And to this day, I still don’t want to be the guy (sucker) holding the check at the end.
Old habits die hard.
BOY, DO they die hard.
Earlier this month, I joined a group of buddies at a Jerusalem pub to celebrate the birthday of a good friend. When I told my kids where I was going that evening, they were shocked on two counts.
The first was that I was socializing without The Wife, something I rarely do. The Wife has numerous friends with whom she goes for coffee, watches movies, goes to lectures, attends concerts, does yoga. I have a couple of friends with whom I get together once in a while on Shabbat – always with The Wife – to eat herring and cholent. I’m not from the great socializers.
The second thing that shocked my kids about the excursion to the pub was that I was going to a pub, something I never do. It would be an understatement to say I’m not from the big drinkers (which may explain why I’m also not from the great socializers).
I can’t hold liquor. One beer and I’m tired; two beers and I’m on the floor; a shot of whiskey and I’m stone-cold drunk. Purim is my least favorite holiday; on Passover I drink four cups of grape juice, not wine.
So when I told my youngest son I was going to a pub to celebrate a friend’s birthday, he used his favorite expression to articulate his bewilderment and disapproval: “Ma hakesher?” (What’s the connection?).
But there I was on the way to the pub, not caring whether my son could connect those particular dots, and feeling quite the free spirit, quite the man-about-town.
Until I got there, and old habits kicked in. I arrived late. Some folks had already come and gone before I arrived, others were still ordering meals and drinks. A little concerned about how the whole payment thing would work out, and not really hungry or thirsty, I didn’t order anything. And nobody asked. I was there to honor my friend, after all, not drink something I didn’t want.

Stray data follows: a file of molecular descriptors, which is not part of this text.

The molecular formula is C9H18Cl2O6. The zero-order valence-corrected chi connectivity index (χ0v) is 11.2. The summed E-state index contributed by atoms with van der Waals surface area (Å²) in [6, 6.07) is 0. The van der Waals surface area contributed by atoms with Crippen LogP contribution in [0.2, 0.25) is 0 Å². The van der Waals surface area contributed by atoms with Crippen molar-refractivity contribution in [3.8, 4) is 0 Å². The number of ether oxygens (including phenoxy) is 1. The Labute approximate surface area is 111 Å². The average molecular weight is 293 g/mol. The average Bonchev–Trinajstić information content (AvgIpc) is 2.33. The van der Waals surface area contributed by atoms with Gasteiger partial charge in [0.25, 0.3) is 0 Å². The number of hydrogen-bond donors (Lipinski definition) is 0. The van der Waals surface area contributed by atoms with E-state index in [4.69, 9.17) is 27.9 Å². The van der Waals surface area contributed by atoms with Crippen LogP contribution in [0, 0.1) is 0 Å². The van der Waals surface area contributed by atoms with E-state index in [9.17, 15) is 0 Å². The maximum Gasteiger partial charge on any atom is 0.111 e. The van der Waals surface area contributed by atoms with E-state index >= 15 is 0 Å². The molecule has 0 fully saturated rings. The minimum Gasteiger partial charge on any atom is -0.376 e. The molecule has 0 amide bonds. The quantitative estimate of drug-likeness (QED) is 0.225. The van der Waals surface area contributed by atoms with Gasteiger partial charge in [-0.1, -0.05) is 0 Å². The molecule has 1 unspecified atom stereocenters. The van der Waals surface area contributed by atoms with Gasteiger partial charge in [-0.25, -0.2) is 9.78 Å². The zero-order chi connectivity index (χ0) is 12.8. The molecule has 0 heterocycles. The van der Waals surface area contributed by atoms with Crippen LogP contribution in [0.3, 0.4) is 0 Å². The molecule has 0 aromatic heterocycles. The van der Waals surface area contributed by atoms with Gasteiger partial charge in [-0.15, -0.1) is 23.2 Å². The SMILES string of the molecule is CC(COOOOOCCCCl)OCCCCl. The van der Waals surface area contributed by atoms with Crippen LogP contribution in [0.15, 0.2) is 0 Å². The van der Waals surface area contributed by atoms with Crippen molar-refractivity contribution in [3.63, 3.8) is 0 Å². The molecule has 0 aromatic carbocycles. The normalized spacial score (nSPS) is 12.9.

Not a bad move, as it turns out. Since the party had gone on for some time, those who had already come and gone had left what they thought would cover their part of the bill. But they thought – and calculated – wrong. And at the end of the night when the final tab came, it turned out to be about NIS 150 more than what was left sitting on the table.
Now there’s one of life’s awkward moments, figuring out who is going to pay the balance. Everyone feels bad, but not bad enough to actually want to volunteer to pay the difference.
Since I didn’t order anything at all, I felt within my rights to take myself out of the entire conversation (though I felt a bit guilty doing so). In the end, a generous colleague picked up the rest of the tab (his willingness perhaps influenced by the four beers he drank, another reason I’m glad I don’t imbibe).
“Hey party animal, how was your big night out at the pub?” my son asked sarcastically when I got home.
“Great,” I said. “Really wonderful. It reminded me of my youth.”
But not, obviously, in the ways he probably imagined. A collection of the writer’s “Out There” columns, French Fries in Pita, is now available at www.herbkeinon.com and www.amazon.com.